Romney was addressing only a handful of supporters at an afternoon surprise visit to a Cuban restaurant in Fort Lauderdale, Florida, where the couple is campaigning now in this crucial swing state.
Diagnosed in 1998 with the neurological illness that continues to affect her, Ann said that the first warning that something was amiss was wobbliness on the tennis court.
“I was trying to figure out what was going on, what was wrong with me,” said Romney, 63. “I was very coordinated and athletic, and all of a sudden, I’m falling and tripping and losing my balance and being so weak. And I was like, ‘Something’s wrong!’ That’s when I called my brother.”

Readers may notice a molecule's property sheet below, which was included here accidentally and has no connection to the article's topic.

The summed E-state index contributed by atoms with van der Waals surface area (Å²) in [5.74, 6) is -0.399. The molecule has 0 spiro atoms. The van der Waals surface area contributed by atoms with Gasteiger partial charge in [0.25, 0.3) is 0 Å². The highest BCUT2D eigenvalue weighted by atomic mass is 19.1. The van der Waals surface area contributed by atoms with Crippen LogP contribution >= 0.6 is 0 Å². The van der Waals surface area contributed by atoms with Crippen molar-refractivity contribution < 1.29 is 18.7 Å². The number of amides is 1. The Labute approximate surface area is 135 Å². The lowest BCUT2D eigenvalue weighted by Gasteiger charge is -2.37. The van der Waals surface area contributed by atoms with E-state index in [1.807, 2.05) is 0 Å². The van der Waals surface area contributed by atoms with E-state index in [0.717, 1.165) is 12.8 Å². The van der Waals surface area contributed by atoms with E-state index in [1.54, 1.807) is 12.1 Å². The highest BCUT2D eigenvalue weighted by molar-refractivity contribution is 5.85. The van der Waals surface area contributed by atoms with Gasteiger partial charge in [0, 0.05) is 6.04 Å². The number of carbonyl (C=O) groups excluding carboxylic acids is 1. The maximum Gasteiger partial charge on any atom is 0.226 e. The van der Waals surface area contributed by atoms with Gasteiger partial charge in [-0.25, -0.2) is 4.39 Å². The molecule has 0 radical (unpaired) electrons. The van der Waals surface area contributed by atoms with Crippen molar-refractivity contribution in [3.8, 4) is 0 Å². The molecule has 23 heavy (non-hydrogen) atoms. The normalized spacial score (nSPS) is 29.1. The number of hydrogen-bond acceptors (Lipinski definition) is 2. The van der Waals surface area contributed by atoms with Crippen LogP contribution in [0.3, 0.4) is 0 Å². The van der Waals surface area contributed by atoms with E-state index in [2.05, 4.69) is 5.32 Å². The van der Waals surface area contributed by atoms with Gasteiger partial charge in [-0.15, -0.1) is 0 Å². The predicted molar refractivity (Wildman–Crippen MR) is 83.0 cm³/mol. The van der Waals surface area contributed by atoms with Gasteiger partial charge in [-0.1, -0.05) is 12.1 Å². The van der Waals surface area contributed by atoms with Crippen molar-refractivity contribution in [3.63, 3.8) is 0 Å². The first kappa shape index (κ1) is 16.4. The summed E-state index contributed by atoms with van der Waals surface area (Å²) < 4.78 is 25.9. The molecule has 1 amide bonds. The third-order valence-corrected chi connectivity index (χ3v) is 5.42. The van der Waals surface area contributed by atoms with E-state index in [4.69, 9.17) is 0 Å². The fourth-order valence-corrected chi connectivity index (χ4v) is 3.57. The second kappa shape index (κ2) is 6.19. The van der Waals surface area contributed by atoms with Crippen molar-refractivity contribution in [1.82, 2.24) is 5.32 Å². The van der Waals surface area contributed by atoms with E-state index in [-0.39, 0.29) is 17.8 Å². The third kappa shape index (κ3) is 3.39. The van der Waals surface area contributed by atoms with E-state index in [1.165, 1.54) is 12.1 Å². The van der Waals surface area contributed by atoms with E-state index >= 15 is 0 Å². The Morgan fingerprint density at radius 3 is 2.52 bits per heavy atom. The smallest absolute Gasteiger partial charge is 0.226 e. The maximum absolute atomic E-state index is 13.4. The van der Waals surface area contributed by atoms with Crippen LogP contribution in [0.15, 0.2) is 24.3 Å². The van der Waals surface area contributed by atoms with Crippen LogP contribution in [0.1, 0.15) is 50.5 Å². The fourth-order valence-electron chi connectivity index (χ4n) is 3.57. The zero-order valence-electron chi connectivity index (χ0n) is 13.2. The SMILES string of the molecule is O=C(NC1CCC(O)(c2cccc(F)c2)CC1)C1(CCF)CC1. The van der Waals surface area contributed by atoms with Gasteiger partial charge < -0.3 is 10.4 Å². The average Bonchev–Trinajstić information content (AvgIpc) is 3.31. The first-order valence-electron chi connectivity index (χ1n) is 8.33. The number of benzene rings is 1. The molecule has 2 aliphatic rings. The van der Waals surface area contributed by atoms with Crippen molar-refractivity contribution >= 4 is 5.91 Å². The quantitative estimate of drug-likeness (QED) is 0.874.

Ann said that although she cannot play the same kind of tennis she did before the MS set in, she is still capable of short rallies on the court, and playing on clay courts makes the game more bearable.
In a previous mention of her MS last spring when it had flared up, giving Ann a “real scare,” Ann had said that she needs to remember not to push herself too hard.
“I’m holding up great,” she said Saturday. “It’s because I’m not always on the trail with Mitt. I do my own thing. It’s the girls’ trip. It’s much easier, so it’s not as intense. It’s pretty intense on that bus.”
After less than half an hour at the Cuban restaurant, where about 40 supporters listened to her words, Romney left with a Cuban sandwich and a side order of shredded beef. The bill totaled $29.50, including a $10 tip.